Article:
How to get out of Dad’s way (and let him be the awesome parent he is)

Mr. Curry with his daughter Ever; courtesy of Maggie May at Flux Capacitor

As Father’s Day approaches, I’ve been thinking about our discussion about helping dads become more involved fathers, while also rolling my eyes at plenty of the commercials on TV. Hasn’t the picture of Dad as an inept, clueless, beer-swigging “man cave” dweller gotten old yet?

Maybe not in advertising, but in my world, definitely.

The fathers I know are eager to step up. My husband wrangles babies, toddlers and big kids with skill. One of my brothers stays at home with his three kids…and does a darn good job of it. My other brother helps homeschool his kids in between working a day job and running the lights and soundboard at their community theater productions.

Perhaps that’s why the recent kerfuffle over “extreme” motherhood, attachment parenting, The Conflict and parenting inequality annoyed me so much. My two sisters-in-law and I have all been, to varying degrees, nursing, babywearing, attachment-oriented moms. But it was precisely because we have supportive spouses who are also nurturing fathers that we were able to do it without putting ourselves last, and in the cases of myself and my SIL Jenna, without placing our careers on hold indefinitely. (My sister-in-law Kelley is purposely – and happily – at home.)

I don’t like it when the media pits moms against each other. But I also don’t like it when mothers are pitted against fathers. It’s not helpful, it’s not productive, and in my world, it’s just not accurate.

Still, I know that it’s not always easy to navigate an equitable parenting split. We struggle with a lot of internal messages about motherhood and the need to “prove” ourselves as parents, which often can mean that Dad gets elbowed off stage left.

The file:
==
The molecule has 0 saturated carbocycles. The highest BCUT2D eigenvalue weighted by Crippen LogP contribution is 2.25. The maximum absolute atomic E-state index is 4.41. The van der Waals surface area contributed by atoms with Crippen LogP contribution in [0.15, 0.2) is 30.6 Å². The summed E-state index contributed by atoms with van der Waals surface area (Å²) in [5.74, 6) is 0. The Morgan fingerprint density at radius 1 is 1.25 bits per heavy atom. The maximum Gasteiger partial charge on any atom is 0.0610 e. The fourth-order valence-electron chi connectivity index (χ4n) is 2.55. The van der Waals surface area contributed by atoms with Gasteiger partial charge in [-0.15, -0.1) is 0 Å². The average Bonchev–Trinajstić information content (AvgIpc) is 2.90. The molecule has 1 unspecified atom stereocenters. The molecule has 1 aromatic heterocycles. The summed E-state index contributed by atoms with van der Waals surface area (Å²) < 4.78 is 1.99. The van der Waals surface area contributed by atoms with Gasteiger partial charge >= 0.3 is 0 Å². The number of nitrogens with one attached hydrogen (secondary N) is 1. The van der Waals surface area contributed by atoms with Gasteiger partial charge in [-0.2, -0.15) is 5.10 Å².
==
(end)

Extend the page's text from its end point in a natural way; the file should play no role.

In other words, I believe it’s generally not that fathers don’t want to be involved. It’s the current culture of motherhood – and our own expectations of them and ourselves – that gets in the way.

In my latest Babble post, I detailed 7 ways I’ve learned to get out of Dad’s way, from “Avert Your Eyes” to “Get Over Yourself.” From the post:

These days there’s a lot of discussion in the media about the unfair division of household labor. And a lot of moms I know sigh over the fact that their spouses and partners don’t seem to carry their full weight when it comes to taking care of the kids.

Of course, a lot of those same moms are the ones who butt into every baby-related decision Dad makes and who find him incapable of changing a diaper correctly.

I know, because I’ve been one of those mothers, with disappointing results. And after fourteen years of motherhood, during which my husband and I have come to a nearly fifty-fifty parenting split, I’ve come to realize: Ladies, often the problem is us.

Please read the rest – and then let us know: which of these seven actions is hardest for you? Have you noticed any results when you started doing one or two things on my list?

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